Britain settled Halifax in 1749 to counter the French stronghold at Louisburg, on today’s Cape Breton Island. This brought Britain into more direct confrontation with local Mi’kmaq forces who, allied with France, continued to resist the British presence in Nova Scotia. British settlements at Annapolis Royal and Canso had been subject to repeated attacks and sieges over the previous half-century and there was strong opposition to British expansion in the region.
On his arrival in 1749, Governor Edward Cornwallis’ first concern was to secure the settlement from attacks from local native forces. His initial plan was for five stockade forts connected by wooden palisades forming a defensive ring around the town. The walls were made of round wooden timbers about 10 feet long and 6 inches diameter sunk into the ground to form a fence-type structure. By Sep 1749 the first fort near the top of Citadel Hill was completed, with another added the next month, along with a rough barricade of felled trees surrounding the settlement. By July the following year the felled tree barricade had been replaced by the palisade wall and remaining forts.
The palisade wall ran from the water’s edge, up Salter Street to Horseman’s Fort at Barrington Street near the present Maritime Centre. Horseman’s Fort was named for Lieutenant Colonel John Horseman of one of the British regiments relocated to Halifax from Louisburg, and served as South Gate to the town. The wall then ran to a salient just east of the old Memorial Library on Grafton Street and then across to join Cornwallis’ Fort, on the grounds of present day Royal Artillery Park. It next ran uphill to meet the Citadel Fort, roughly where the southern ravelin of the current Citadel is located. From there it ran across the eastern side of the current Citadel to Fort Luttrell (named after Major Hungerford Luttrell of the 45th Regiment), where Rainnie Drive now meets Gottingen Street. Lastly it followed downhill to Grenadier Fort at the junction of the former Jacob Street and Poplar Grove, now where the Cogswell Tower stands, which served as the town’s North Gate. The remaining palisade wall ran from there down to the waterfront at the foot of Jacob Street, near the present Marriott Harbourfront Hotel.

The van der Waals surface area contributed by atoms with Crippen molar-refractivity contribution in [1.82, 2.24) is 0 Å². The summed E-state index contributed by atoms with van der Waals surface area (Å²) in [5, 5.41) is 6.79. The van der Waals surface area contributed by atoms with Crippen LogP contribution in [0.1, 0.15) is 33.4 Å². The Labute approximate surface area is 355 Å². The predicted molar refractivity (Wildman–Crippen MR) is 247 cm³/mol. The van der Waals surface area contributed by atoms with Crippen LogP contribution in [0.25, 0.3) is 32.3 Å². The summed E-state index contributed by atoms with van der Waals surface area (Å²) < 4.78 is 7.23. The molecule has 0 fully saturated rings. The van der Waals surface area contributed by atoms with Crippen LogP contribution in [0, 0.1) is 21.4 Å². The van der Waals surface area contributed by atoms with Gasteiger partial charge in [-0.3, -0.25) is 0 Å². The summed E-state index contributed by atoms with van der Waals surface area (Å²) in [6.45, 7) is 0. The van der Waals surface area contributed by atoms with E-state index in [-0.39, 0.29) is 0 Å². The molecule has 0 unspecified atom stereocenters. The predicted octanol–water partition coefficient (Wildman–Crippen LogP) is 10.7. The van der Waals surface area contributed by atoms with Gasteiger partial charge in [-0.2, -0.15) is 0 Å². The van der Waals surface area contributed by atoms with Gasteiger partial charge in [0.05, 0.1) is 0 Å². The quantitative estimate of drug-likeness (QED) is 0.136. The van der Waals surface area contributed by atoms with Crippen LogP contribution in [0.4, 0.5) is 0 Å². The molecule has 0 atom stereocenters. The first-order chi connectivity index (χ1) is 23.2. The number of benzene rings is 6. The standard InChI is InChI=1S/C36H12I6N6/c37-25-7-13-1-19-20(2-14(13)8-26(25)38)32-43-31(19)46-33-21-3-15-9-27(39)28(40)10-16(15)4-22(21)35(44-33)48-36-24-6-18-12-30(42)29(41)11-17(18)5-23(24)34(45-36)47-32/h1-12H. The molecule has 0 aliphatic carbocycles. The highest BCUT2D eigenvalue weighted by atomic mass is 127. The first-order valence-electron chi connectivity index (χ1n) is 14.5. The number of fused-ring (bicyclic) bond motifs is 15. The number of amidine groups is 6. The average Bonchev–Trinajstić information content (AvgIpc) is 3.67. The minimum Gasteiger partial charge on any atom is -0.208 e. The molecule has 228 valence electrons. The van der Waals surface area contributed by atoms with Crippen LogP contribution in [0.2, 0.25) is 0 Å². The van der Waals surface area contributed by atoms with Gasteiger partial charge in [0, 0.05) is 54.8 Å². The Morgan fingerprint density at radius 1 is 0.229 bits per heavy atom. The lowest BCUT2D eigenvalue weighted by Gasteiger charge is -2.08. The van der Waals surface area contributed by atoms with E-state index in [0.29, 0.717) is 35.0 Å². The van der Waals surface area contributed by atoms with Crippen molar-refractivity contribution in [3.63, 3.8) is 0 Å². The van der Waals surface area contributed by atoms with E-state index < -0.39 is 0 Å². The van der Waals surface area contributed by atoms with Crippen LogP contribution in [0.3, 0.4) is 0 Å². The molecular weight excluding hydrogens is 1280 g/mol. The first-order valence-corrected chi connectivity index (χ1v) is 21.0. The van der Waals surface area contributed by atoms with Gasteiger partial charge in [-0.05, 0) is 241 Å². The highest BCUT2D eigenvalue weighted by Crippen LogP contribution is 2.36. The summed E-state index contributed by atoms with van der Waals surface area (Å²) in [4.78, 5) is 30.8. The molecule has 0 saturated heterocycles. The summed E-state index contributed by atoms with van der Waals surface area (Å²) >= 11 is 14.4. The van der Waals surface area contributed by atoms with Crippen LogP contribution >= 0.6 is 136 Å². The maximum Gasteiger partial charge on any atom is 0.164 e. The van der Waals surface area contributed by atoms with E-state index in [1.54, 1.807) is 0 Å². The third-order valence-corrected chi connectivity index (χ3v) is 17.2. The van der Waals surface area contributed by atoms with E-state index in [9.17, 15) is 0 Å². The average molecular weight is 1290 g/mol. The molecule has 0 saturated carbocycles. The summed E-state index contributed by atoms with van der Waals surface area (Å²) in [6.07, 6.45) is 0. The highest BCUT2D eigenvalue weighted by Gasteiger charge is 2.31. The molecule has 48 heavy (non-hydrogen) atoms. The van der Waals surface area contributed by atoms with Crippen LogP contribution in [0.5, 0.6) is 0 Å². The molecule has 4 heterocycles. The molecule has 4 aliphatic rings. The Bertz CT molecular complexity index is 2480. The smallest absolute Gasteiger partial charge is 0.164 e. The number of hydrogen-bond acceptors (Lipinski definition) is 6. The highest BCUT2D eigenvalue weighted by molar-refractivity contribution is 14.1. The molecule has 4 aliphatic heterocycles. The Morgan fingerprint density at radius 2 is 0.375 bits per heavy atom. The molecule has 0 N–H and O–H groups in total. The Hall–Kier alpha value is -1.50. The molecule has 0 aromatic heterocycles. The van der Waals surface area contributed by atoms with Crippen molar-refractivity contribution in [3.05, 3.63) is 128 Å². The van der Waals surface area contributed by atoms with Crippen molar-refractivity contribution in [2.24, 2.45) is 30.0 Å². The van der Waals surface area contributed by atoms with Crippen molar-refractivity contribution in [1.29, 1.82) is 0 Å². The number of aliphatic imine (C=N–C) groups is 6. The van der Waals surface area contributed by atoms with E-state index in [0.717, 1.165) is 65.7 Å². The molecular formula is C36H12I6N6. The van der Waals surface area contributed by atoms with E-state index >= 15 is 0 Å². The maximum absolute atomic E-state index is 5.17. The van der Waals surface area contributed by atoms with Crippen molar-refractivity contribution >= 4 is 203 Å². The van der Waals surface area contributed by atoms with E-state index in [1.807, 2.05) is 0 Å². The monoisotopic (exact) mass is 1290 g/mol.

The five small forts each consisted of a double row of palisades, with a square centre and a bastion at each corner to provide covering fire along the face of the forts and walls. Designed to withstand attacks from native forces armed with hand weapons, they would have measured about 200 x 200 feet overall, with musket loopholes in the walls and a barracks within for two companies of soldiers (100 men). Trees and bushes were cleared for 30 feet outside the walls to offer a field of fire.
Around the mid-1750s the line of palisades surrounding the town was removed. By then the threat of Indigenous attack had significantly diminished, as the British capture of Fortress Louisburg had negated French support for native resistance to the British in the region. The forts too would have fallen into disuse around this time.
Due to their basic timber construction, subsequent neglect, and the development of downtown Halifax over the years, these early fortifications did not last long. Some of the buildings that were initially within the forts survived into the early 20th century, such as the Grenadier Fort officers’ quarters and the original Cornwallis Fort Barracks. Today nothing remains of Halifax’s earliest defences.
Reference: Piers, Harry. The Evolution of the Halifax Fortress 1749-1928, Public Archives of Nova Scotia, Halifax 1947.